{Runners Up}

~Hills Are For Heroes – Actually a two-parter Combat! episode, but it’s just as long as movie (and it’s fantastic), so I’m including it.

~Battle Of The Bulge – This almost made the favorites list.  An excellent drama, from both the Allied and German points of view.

~War Horse – The only WWI film on either list.  I’ve watched this one several times and the story of Albert and Joey never gets old.

~Twelve O’Clock High – Another Gregory Peck film, and one of my favorite roles of his.  It’s like an air-force version of The Devil’s Brigade.

~Walking With The Enemy – More a Holocaust movie than a war (WWII) movie, but it deserves to be on this list.  Emotionally exhausting, but it’s well worth watching.

What are some of your favorite war movies?



9 thoughts on “my top five favorite war movies

  1. Another great review Eva. I thought it was interesting your observation that the older WWII movies feel more real. Most younger audiences, who grew up on a diet of modern mega budget movies packed with computer generated images, may disagree – but contemporary movies lack the nuances of the older ones. A point in case is the Combat! TV series (and totally agree ‘Hills are for Heroes’ is fantastic). Most WWII veterans were only in their early 40s when that series was made and many of them were responsible for show. Combat! was created by a WWII veteran (Robert Pirosh) and the first season was mostly directed by a WWII veteran (Robert Altman) and many of the cast, writers and producers served in WWII. So while the battle scenes may not look as realistic as something like ‘Saving Private Ryan’ – somehow the quieter moments of the show had a more authentic look and feel about it simply because Combat! was made by people who were there.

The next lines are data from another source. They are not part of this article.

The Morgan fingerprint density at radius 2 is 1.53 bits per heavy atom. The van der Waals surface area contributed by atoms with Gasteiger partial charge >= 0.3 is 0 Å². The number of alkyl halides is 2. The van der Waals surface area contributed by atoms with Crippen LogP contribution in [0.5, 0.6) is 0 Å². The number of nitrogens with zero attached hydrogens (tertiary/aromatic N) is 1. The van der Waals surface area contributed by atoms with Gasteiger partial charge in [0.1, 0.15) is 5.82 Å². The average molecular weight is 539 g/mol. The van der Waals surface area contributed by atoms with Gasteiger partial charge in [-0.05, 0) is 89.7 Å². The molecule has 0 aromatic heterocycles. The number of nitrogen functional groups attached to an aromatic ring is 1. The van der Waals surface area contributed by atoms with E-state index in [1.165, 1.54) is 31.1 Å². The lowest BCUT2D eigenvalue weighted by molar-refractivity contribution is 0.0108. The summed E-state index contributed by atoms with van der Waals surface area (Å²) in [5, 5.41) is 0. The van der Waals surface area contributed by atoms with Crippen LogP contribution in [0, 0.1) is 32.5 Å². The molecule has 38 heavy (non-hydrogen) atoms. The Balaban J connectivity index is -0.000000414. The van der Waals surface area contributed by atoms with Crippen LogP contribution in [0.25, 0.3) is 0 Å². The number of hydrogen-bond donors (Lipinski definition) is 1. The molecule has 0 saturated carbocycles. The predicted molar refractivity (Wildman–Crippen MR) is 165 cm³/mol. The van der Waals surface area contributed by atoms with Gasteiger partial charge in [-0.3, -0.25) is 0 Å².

My top 5 would be:
    *Twelve O’Clock High (Gregory Peck)
    *Men In War (Robert Ryan)
    *Attack (Jack Palance)
    *The Story of GI Joe (Robert Mitchum)
    *Hell is for Heroes (Steve McQueen)